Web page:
Police officers from Brick and Berkeley townships, as well as Mantoloking police, will join county and state law enforcement officers in Barnegat Bay-wide education and compliance sweeps this summer.
Police officers from the local agencies' marine units, as well as the Ocean County Sheriff's Department marine unit, Ocean County Prosecutor's Office and state police, will conduct informal stops on the water aimed at educating boaters on low-impact boating measures that can help protect the environment.
The sweeps are being organized by the state Department of Environmental Protection.
"We are not seeking to limit boating on the bay, but want to ensure it will be healthy, clean and beautiful for future boaters," said DEP Commissioner Bob Martin, in a statement. "Following green boating practices will enhance everyone's enjoyment of the bay and make it a safer place."
Police officers will be armed with green boating literature that will be distributed during the informal stops, officials said. Boaters will also receive maps showing the 16 most ecologically sensitive areas of the 660-square-mile bay watershed - areas the state considers deserving of special care.
Studies conducted by the DEP led to the identification of the 16 sensitive areas, which experts say can be harmed by the wakes of high-speed boats and personal watercraft. The wakes can damage submerged aquatic vegetation, such as eel grass, and can disrupt aquatic habitats and nesting shorebirds, particularly in shallower tidal waters where recreational activities are common, a statement from the DEP said.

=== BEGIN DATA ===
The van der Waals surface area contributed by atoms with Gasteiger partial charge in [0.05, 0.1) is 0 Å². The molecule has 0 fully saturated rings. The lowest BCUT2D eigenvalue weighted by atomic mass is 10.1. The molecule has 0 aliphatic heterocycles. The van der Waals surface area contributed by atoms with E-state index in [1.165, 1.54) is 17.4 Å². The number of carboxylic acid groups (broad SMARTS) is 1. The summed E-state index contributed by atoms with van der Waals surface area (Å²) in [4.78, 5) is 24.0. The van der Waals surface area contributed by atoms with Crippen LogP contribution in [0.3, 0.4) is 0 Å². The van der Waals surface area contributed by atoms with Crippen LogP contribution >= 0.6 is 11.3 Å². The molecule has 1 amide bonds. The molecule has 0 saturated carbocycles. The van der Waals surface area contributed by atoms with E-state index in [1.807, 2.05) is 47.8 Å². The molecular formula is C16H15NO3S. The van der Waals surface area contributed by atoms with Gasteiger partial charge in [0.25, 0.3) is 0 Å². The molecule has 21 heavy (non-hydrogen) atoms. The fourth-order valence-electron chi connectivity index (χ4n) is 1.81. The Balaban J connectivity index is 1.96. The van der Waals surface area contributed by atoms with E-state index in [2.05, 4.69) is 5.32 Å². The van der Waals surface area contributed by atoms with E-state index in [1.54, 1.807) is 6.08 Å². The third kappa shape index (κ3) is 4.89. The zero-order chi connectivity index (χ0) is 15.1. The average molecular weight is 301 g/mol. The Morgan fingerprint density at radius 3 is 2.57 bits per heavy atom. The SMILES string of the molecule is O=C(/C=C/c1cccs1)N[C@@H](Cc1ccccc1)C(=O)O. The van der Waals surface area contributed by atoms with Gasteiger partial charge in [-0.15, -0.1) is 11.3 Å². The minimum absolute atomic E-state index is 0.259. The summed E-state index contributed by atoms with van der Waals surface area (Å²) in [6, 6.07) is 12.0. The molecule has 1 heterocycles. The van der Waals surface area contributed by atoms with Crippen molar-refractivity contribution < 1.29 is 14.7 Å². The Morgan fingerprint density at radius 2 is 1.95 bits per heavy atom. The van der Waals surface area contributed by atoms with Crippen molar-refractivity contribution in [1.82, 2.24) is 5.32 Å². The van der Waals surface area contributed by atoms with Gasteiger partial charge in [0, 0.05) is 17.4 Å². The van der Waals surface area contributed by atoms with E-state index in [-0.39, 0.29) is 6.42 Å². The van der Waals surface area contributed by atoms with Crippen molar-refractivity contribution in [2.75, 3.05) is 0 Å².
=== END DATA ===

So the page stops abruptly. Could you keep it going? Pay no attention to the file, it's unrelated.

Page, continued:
"The DEP and law enforcement form a natural partnership," said Ocean County Prosecutor Marlene Lynch Ford, also in a statement. "Our efforts to create a visible police presence on the waters will not only remind boaters to engage in safe boating activities, but will also remind all of our obligations to protect the quality of our great natural resource, the Barnegat Bay."
State officials provided a number of recommendations to boaters ahead of the sweeps. They include:
- Stay out of restricted areas set aside for wildlife. Do not harass nesting birds and other animals.
- Buoy mooring chains and lines to prevent them from scraping on the bay bottom and harming submerged aquatic vegetation and animals.
- Use pump-out boats and facilities. Do not discharge wastewater holding tanks into open water.
- Maintain 100-foot distance (about the length of six cars) from natural shorelines, bay islands and sensitive ecological areas, and use marked navigational channels for travel.
- Minimize wakes in all shallow areas to help reduce erosion and harm to aquatic plants and animals.
- Appreciate wildlife from a distance.
- Help reduce air pollution by cutting the engine and not idling in open water.
- Keep trash, recyclables, hooks and lures in secure containers and dispose of them properly on land. Recycle used monofilament fishing lines instead of throwing them away.
- Avoid giving invasive aquatic plants and animals a ride. Thoroughly clean boats, personal watercraft and equipment when transferring them from one water body to another.